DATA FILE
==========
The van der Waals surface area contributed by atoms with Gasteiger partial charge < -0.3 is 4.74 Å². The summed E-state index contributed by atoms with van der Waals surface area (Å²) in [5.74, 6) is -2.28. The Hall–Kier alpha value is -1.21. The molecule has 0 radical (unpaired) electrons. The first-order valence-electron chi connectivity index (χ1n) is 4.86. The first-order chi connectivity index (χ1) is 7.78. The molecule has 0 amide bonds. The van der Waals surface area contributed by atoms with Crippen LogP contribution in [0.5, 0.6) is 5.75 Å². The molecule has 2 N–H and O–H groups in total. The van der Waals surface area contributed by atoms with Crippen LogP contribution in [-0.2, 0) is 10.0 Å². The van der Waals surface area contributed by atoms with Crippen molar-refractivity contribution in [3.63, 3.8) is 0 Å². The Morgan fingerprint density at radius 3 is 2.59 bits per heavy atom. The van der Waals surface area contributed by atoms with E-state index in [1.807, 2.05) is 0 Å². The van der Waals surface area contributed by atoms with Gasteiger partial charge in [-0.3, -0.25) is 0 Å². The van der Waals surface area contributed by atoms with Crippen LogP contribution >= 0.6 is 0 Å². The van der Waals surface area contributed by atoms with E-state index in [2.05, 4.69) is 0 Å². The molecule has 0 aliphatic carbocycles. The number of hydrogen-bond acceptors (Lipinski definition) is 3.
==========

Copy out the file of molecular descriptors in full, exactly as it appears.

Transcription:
The van der Waals surface area contributed by atoms with Gasteiger partial charge < -0.3 is 4.74 Å². The summed E-state index contributed by atoms with van der Waals surface area (Å²) in [5.74, 6) is -2.28. The Hall–Kier alpha value is -1.21. The molecule has 0 radical (unpaired) electrons. The first-order valence-electron chi connectivity index (χ1n) is 4.86. The first-order chi connectivity index (χ1) is 7.78. The molecule has 0 amide bonds. The van der Waals surface area contributed by atoms with Crippen LogP contribution in [0.5, 0.6) is 5.75 Å². The molecule has 2 N–H and O–H groups in total. The van der Waals surface area contributed by atoms with Crippen LogP contribution in [-0.2, 0) is 10.0 Å². The van der Waals surface area contributed by atoms with Crippen molar-refractivity contribution in [3.63, 3.8) is 0 Å². The Morgan fingerprint density at radius 3 is 2.59 bits per heavy atom. The van der Waals surface area contributed by atoms with E-state index in [1.807, 2.05) is 0 Å². The van der Waals surface area contributed by atoms with Gasteiger partial charge in [-0.3, -0.25) is 0 Å². The van der Waals surface area contributed by atoms with Crippen LogP contribution >= 0.6 is 0 Å². The van der Waals surface area contributed by atoms with E-state index in [2.05, 4.69) is 0 Å². The molecule has 0 aliphatic carbocycles. The number of hydrogen-bond acceptors (Lipinski definition) is 3.